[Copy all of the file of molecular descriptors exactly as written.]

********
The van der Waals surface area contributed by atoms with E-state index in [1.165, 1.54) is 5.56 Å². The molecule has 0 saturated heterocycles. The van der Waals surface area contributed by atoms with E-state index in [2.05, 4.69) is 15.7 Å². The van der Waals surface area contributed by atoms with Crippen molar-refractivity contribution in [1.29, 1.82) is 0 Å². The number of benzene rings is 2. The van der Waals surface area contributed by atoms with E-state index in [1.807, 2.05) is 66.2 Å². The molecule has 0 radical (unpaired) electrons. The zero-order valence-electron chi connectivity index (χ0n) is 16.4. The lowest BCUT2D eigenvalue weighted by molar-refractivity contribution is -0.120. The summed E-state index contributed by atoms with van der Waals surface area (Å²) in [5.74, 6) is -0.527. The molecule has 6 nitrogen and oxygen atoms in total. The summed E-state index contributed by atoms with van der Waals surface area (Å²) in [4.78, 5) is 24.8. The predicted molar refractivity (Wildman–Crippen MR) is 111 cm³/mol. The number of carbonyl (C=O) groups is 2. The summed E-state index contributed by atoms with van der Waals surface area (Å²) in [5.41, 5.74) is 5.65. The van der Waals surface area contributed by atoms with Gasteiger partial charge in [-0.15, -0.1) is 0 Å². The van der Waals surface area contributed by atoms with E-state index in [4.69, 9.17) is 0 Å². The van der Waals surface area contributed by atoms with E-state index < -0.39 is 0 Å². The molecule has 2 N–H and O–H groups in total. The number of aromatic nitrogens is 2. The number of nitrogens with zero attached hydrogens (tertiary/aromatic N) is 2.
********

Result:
The van der Waals surface area contributed by atoms with E-state index in [1.165, 1.54) is 5.56 Å². The molecule has 0 saturated heterocycles. The van der Waals surface area contributed by atoms with E-state index in [2.05, 4.69) is 15.7 Å². The van der Waals surface area contributed by atoms with Crippen molar-refractivity contribution in [1.29, 1.82) is 0 Å². The number of benzene rings is 2. The van der Waals surface area contributed by atoms with E-state index in [1.807, 2.05) is 66.2 Å². The molecule has 0 radical (unpaired) electrons. The zero-order valence-electron chi connectivity index (χ0n) is 16.4. The lowest BCUT2D eigenvalue weighted by molar-refractivity contribution is -0.120. The summed E-state index contributed by atoms with van der Waals surface area (Å²) in [5.74, 6) is -0.527. The molecule has 6 nitrogen and oxygen atoms in total. The summed E-state index contributed by atoms with van der Waals surface area (Å²) in [4.78, 5) is 24.8. The predicted molar refractivity (Wildman–Crippen MR) is 111 cm³/mol. The number of carbonyl (C=O) groups is 2. The summed E-state index contributed by atoms with van der Waals surface area (Å²) in [5.41, 5.74) is 5.65. The van der Waals surface area contributed by atoms with Gasteiger partial charge in [-0.15, -0.1) is 0 Å². The van der Waals surface area contributed by atoms with E-state index in [4.69, 9.17) is 0 Å². The van der Waals surface area contributed by atoms with E-state index < -0.39 is 0 Å². The molecule has 2 N–H and O–H groups in total. The number of aromatic nitrogens is 2. The number of nitrogens with zero attached hydrogens (tertiary/aromatic N) is 2.